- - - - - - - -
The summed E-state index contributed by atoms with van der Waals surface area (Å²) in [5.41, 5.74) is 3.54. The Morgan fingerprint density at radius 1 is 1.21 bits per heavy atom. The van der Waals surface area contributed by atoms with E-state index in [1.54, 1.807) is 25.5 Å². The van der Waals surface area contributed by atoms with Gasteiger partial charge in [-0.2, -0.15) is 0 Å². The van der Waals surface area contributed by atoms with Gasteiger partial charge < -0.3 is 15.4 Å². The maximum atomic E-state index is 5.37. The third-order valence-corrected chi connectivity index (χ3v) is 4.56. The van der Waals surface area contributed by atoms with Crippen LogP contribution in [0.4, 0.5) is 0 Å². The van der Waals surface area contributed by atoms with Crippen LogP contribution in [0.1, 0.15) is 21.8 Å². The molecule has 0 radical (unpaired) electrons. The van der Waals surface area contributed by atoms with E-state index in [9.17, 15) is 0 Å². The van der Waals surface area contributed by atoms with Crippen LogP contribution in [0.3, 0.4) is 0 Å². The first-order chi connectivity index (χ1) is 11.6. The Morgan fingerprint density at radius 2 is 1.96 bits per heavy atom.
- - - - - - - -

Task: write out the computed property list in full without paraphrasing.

The summed E-state index contributed by atoms with van der Waals surface area (Å²) in [5.41, 5.74) is 3.54. The Morgan fingerprint density at radius 1 is 1.21 bits per heavy atom. The van der Waals surface area contributed by atoms with E-state index in [1.54, 1.807) is 25.5 Å². The van der Waals surface area contributed by atoms with Gasteiger partial charge in [-0.2, -0.15) is 0 Å². The van der Waals surface area contributed by atoms with Gasteiger partial charge < -0.3 is 15.4 Å². The maximum atomic E-state index is 5.37. The third-order valence-corrected chi connectivity index (χ3v) is 4.56. The van der Waals surface area contributed by atoms with Crippen LogP contribution in [0.4, 0.5) is 0 Å². The van der Waals surface area contributed by atoms with Crippen LogP contribution in [0.1, 0.15) is 21.8 Å². The molecule has 0 radical (unpaired) electrons. The van der Waals surface area contributed by atoms with E-state index in [9.17, 15) is 0 Å². The van der Waals surface area contributed by atoms with Crippen LogP contribution in [0.3, 0.4) is 0 Å². The first-order chi connectivity index (χ1) is 11.6. The Morgan fingerprint density at radius 2 is 1.96 bits per heavy atom.